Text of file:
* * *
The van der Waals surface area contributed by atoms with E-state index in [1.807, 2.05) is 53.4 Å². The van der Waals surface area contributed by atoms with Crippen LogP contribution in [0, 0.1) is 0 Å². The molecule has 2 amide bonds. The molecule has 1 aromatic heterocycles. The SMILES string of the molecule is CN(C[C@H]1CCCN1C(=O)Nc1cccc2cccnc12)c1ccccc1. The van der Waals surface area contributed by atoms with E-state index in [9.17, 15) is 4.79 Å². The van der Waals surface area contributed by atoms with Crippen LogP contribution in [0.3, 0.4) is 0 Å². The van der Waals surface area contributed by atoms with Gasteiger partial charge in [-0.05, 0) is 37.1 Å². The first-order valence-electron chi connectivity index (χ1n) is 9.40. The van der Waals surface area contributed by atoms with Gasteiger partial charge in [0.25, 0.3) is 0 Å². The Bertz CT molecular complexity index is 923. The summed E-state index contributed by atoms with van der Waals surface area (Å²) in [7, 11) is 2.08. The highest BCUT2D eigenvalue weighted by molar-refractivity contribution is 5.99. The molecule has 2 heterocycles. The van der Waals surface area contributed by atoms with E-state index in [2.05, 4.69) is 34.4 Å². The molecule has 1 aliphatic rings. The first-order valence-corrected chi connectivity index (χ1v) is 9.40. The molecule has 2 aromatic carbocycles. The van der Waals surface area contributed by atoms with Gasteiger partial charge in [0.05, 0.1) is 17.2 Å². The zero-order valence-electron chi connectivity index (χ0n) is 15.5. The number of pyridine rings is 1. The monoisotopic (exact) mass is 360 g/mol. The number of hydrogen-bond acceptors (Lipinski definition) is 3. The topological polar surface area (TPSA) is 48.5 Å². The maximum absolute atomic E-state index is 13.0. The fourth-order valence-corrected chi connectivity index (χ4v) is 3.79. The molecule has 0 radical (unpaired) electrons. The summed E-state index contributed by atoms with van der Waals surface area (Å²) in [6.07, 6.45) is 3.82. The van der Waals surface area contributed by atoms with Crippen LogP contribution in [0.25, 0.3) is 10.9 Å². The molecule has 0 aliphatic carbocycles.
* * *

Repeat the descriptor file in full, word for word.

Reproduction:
The van der Waals surface area contributed by atoms with E-state index in [1.807, 2.05) is 53.4 Å². The van der Waals surface area contributed by atoms with Crippen LogP contribution in [0, 0.1) is 0 Å². The molecule has 2 amide bonds. The molecule has 1 aromatic heterocycles. The SMILES string of the molecule is CN(C[C@H]1CCCN1C(=O)Nc1cccc2cccnc12)c1ccccc1. The van der Waals surface area contributed by atoms with E-state index in [9.17, 15) is 4.79 Å². The van der Waals surface area contributed by atoms with Crippen LogP contribution in [0.3, 0.4) is 0 Å². The van der Waals surface area contributed by atoms with Gasteiger partial charge in [-0.05, 0) is 37.1 Å². The first-order valence-electron chi connectivity index (χ1n) is 9.40. The van der Waals surface area contributed by atoms with Gasteiger partial charge in [0.25, 0.3) is 0 Å². The Bertz CT molecular complexity index is 923. The summed E-state index contributed by atoms with van der Waals surface area (Å²) in [7, 11) is 2.08. The highest BCUT2D eigenvalue weighted by molar-refractivity contribution is 5.99. The molecule has 2 heterocycles. The van der Waals surface area contributed by atoms with E-state index in [2.05, 4.69) is 34.4 Å². The molecule has 1 aliphatic rings. The first-order valence-corrected chi connectivity index (χ1v) is 9.40. The molecule has 2 aromatic carbocycles. The van der Waals surface area contributed by atoms with Gasteiger partial charge in [0.05, 0.1) is 17.2 Å². The zero-order valence-electron chi connectivity index (χ0n) is 15.5. The number of pyridine rings is 1. The monoisotopic (exact) mass is 360 g/mol. The number of hydrogen-bond acceptors (Lipinski definition) is 3. The topological polar surface area (TPSA) is 48.5 Å². The maximum absolute atomic E-state index is 13.0. The fourth-order valence-corrected chi connectivity index (χ4v) is 3.79. The molecule has 0 radical (unpaired) electrons. The summed E-state index contributed by atoms with van der Waals surface area (Å²) in [6.07, 6.45) is 3.82. The van der Waals surface area contributed by atoms with Crippen LogP contribution in [0.25, 0.3) is 10.9 Å². The molecule has 0 aliphatic carbocycles.